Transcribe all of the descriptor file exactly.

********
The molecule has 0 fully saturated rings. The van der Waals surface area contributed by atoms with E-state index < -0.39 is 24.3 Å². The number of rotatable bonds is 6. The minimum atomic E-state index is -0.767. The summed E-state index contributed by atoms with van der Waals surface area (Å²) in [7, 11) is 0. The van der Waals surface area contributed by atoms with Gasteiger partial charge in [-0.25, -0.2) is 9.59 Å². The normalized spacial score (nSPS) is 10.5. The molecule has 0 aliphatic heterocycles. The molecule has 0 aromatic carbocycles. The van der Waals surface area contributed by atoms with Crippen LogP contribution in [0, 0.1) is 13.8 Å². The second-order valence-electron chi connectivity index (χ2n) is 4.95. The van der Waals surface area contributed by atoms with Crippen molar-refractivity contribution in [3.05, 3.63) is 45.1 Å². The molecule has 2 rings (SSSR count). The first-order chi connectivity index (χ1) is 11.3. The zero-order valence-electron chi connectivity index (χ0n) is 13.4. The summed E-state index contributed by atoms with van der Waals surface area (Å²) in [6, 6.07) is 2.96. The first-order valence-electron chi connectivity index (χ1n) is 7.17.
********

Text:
The molecule has 0 fully saturated rings. The van der Waals surface area contributed by atoms with E-state index < -0.39 is 24.3 Å². The number of rotatable bonds is 6. The minimum atomic E-state index is -0.767. The summed E-state index contributed by atoms with van der Waals surface area (Å²) in [7, 11) is 0. The van der Waals surface area contributed by atoms with Gasteiger partial charge in [-0.25, -0.2) is 9.59 Å². The normalized spacial score (nSPS) is 10.5. The molecule has 0 aliphatic heterocycles. The molecule has 0 aromatic carbocycles. The van der Waals surface area contributed by atoms with Crippen LogP contribution in [0, 0.1) is 13.8 Å². The second-order valence-electron chi connectivity index (χ2n) is 4.95. The van der Waals surface area contributed by atoms with Crippen molar-refractivity contribution in [3.05, 3.63) is 45.1 Å². The molecule has 2 rings (SSSR count). The first-order chi connectivity index (χ1) is 11.3. The zero-order valence-electron chi connectivity index (χ0n) is 13.4. The summed E-state index contributed by atoms with van der Waals surface area (Å²) in [6, 6.07) is 2.96. The first-order valence-electron chi connectivity index (χ1n) is 7.17.